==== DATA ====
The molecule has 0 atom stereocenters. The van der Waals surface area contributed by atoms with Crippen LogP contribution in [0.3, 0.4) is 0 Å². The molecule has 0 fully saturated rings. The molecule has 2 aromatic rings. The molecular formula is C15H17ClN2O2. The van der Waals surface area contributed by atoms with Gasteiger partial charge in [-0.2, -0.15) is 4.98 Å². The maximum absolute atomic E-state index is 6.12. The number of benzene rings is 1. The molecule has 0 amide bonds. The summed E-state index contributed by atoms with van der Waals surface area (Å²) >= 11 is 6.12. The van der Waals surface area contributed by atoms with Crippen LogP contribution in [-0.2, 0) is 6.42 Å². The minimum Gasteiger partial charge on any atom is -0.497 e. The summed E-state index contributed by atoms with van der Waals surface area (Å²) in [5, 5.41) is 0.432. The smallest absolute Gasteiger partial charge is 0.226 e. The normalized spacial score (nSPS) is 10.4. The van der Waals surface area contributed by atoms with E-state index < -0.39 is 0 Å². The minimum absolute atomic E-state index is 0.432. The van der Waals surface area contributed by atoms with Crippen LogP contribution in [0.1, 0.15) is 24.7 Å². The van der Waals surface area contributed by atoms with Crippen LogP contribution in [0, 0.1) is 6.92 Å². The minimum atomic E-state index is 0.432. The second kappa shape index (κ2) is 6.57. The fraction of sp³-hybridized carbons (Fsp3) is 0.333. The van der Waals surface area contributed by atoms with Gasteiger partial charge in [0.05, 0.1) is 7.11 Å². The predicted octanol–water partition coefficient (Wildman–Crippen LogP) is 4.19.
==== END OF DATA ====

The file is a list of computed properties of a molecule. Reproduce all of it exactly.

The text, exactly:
The molecule has 0 atom stereocenters. The van der Waals surface area contributed by atoms with Crippen LogP contribution in [0.3, 0.4) is 0 Å². The molecule has 0 fully saturated rings. The molecule has 2 aromatic rings. The molecular formula is C15H17ClN2O2. The van der Waals surface area contributed by atoms with Gasteiger partial charge in [-0.2, -0.15) is 4.98 Å². The maximum absolute atomic E-state index is 6.12. The number of benzene rings is 1. The molecule has 0 amide bonds. The summed E-state index contributed by atoms with van der Waals surface area (Å²) >= 11 is 6.12. The van der Waals surface area contributed by atoms with Crippen LogP contribution in [-0.2, 0) is 6.42 Å². The minimum Gasteiger partial charge on any atom is -0.497 e. The summed E-state index contributed by atoms with van der Waals surface area (Å²) in [5, 5.41) is 0.432. The smallest absolute Gasteiger partial charge is 0.226 e. The normalized spacial score (nSPS) is 10.4. The van der Waals surface area contributed by atoms with E-state index < -0.39 is 0 Å². The minimum absolute atomic E-state index is 0.432. The van der Waals surface area contributed by atoms with Crippen LogP contribution in [0.1, 0.15) is 24.7 Å². The van der Waals surface area contributed by atoms with Crippen LogP contribution in [0, 0.1) is 6.92 Å². The minimum atomic E-state index is 0.432. The second kappa shape index (κ2) is 6.57. The fraction of sp³-hybridized carbons (Fsp3) is 0.333. The van der Waals surface area contributed by atoms with Gasteiger partial charge in [0.05, 0.1) is 7.11 Å². The predicted octanol–water partition coefficient (Wildman–Crippen LogP) is 4.19.